Could you please provide a link to the Downeaster Service Development Plan referred to on this page:

On Economic Benefit:

We saw a little news item recently about vacancies in the Merrymeeting Plaza here in Cape Brunswick, the “head of the Downeaster service.”  The report included this factoid:

The overall vacancy rate for retail properties in Brunswick was 16.4 percent in January, according to a presentation by Mark Malone of Malone Commercial Brokers at a recent Maine Real Estate & Development Association conference.

The vacancy rate for retail properties in greater Portland was 3.7 percent, Malone said.


How’s that for a great big heaping bowl of Downeaster economic return and benefit?  We were also reviewing some prior posts and archived materials, and came across the conversation we had with Dale King, owner of Brunswick Taxi, who told us ‘the train has hurt us.’  (Wait until you hear the update we have on that subject!)

We have a couple of related thoughts, now that the Jello Shots are taking effect.

                                        Image result for wind sock

First, we think Emily, AAB, and the rest of the Carriage Set should learn how to tell whether the economic winds are blowing resources North or South.  Maybe a wind sock would help; we suggest placing one atop the Maine Street Station.   Here’s some visual symbols of what we’re talking about:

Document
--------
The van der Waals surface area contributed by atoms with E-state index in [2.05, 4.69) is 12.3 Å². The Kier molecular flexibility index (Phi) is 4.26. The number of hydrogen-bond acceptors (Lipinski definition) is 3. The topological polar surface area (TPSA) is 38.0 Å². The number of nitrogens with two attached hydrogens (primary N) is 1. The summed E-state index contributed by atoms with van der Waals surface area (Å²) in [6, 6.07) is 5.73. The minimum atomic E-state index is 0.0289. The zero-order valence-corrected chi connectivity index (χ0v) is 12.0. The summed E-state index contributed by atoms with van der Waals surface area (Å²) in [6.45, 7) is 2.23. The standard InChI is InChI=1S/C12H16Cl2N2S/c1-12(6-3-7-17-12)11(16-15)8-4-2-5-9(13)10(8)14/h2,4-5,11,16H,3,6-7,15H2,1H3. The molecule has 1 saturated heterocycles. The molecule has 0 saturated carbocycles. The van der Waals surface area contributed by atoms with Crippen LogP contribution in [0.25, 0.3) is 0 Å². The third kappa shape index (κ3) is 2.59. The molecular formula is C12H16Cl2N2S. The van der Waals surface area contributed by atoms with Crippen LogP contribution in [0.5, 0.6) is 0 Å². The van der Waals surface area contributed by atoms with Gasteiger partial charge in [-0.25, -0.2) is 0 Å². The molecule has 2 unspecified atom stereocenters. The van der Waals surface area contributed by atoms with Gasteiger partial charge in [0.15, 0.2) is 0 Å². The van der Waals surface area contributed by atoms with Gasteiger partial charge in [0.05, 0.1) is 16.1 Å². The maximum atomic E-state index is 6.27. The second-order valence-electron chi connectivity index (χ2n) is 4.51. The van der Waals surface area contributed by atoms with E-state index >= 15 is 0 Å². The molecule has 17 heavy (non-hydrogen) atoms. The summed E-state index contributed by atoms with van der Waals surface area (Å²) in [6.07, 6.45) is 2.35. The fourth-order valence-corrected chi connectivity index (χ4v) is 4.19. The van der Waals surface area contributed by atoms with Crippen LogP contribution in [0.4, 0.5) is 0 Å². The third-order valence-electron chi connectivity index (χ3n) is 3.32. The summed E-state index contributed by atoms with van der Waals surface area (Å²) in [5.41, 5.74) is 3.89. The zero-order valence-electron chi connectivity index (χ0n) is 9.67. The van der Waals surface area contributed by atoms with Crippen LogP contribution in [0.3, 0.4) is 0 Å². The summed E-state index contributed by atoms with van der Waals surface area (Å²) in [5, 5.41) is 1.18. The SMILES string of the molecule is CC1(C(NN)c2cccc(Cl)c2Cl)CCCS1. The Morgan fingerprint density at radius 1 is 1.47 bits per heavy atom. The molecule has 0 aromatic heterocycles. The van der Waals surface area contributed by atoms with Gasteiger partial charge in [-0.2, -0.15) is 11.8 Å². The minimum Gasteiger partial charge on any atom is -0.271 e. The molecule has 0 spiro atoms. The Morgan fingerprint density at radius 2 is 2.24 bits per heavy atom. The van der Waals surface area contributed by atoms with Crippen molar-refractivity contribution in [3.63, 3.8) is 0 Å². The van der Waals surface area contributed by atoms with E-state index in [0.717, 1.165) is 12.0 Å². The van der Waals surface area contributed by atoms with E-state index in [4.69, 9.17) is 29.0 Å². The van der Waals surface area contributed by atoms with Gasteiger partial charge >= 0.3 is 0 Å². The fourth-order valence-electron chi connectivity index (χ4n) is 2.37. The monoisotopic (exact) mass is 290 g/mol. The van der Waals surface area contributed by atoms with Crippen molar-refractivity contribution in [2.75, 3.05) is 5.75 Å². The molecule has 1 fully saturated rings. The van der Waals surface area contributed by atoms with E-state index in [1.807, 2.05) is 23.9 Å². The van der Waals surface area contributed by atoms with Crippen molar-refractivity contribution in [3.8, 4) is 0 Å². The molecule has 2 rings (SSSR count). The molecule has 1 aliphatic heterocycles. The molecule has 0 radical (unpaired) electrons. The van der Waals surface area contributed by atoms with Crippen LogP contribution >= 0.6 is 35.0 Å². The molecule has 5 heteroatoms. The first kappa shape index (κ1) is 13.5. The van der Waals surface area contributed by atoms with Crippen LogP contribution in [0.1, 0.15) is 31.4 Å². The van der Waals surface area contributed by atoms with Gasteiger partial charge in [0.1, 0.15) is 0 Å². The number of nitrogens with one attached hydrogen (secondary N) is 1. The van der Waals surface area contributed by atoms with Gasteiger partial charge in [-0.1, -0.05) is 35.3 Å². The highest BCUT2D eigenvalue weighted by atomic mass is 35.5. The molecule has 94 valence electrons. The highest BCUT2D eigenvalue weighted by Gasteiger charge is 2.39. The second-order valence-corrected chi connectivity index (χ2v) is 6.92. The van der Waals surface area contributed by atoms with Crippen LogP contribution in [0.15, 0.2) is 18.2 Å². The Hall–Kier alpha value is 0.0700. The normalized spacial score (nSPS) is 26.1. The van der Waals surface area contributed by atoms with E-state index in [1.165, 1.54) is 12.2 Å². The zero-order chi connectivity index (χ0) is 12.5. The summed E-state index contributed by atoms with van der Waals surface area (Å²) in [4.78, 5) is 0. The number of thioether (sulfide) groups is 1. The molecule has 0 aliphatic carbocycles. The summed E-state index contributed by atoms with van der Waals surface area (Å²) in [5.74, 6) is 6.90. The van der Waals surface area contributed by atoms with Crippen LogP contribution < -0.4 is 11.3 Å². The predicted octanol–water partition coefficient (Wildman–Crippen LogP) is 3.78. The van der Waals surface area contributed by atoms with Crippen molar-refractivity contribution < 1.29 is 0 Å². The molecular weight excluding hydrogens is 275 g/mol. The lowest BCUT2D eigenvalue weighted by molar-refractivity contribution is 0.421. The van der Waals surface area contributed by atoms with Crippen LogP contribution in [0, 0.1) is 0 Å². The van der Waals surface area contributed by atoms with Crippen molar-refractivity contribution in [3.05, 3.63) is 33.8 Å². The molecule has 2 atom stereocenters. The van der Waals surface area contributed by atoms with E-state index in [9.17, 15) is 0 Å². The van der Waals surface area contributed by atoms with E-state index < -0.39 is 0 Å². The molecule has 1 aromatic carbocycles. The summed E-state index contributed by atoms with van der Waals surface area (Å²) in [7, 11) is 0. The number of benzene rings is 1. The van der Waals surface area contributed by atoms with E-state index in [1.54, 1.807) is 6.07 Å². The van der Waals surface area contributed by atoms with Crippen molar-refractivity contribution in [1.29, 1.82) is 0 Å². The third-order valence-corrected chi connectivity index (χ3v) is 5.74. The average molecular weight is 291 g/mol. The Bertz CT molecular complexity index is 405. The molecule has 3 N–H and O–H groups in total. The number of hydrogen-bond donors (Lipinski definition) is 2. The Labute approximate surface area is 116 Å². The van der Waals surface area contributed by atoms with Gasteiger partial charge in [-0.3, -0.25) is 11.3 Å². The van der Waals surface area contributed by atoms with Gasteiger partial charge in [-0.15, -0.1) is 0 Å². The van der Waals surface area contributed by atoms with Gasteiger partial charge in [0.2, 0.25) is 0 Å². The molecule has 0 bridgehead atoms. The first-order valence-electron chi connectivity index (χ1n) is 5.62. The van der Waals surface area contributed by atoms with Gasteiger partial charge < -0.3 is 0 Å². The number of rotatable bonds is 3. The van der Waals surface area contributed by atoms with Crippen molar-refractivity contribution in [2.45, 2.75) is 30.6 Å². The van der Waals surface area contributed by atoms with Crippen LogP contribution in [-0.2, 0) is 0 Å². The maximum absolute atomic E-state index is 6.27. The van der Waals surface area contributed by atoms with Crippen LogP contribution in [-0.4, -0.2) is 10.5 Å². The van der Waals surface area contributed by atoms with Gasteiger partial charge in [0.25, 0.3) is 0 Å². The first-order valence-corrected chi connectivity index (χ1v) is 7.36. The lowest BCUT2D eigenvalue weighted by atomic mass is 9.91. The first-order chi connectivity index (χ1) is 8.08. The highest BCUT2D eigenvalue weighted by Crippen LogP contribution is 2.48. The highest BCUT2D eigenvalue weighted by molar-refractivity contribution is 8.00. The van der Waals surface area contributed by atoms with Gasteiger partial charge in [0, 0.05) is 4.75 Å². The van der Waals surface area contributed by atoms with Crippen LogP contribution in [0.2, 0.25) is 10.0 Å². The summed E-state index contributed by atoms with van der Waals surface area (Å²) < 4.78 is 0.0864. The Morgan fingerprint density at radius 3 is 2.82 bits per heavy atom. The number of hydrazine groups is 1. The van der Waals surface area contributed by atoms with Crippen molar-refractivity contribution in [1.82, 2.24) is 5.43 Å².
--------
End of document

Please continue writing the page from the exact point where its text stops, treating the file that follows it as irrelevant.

We think of this one as showing the winds of economic activity blowing from the North as local businesses try to hold their ground.


This one is a depiction of the Downeaster Fairy Godmother welcoming the winds of economic stimulus from the south.  Noticed the closed eyes.

Our point is that if you can’t tell which way the winds are blowing, or the suction is pulling, you don’t deserve to be a trusted forecaster of our economic weather outlook.

Here’s another thought, free of charge.  If the Merrymeeting Plaza is starting to flounder as a viable retail center, why not tear it down and build the Amtrak MLF on that site?  It would be right next to the existing tracks, and ready to renovate the siding over to Brunswick Landing.  Hell; the MLF, in stead of being named the Wayne Davis Memorial Maintenance and Layover Facility, could instead be called Brunswick Siding.

There is one other news item of economic note to report.  You may have read that Brunswick now has a “Vape Shop,” where “e-cigarettes” and related products are offered to help those addicted to nicotine find an alternative that is healthier for them and those around them.

Could there possibly be a rail based equivalent for those addicted to the Downeaster and the romance of the rails?  Perhaps a woman’s fragrance; Chanel P42.  Remember the popular men’s cologne Canoe?  How about Diesel? 

The winner of course would be an e-cig that emits simulated diesel fumes.  And makes squeaking and rail clattering sounds, just like the real train.

Then when you ‘light up’ at the Kool-Aid bar, and someone says “hey, girl, what have you been smoking,” you can say “it’s the new Downeaster musk blend.”  You can enjoy it at home, in your car, amongst friends and family, and get the same high.


It may not be as romantic as those old steam engine coal smoke emanations, but we hear it has the same health benefits.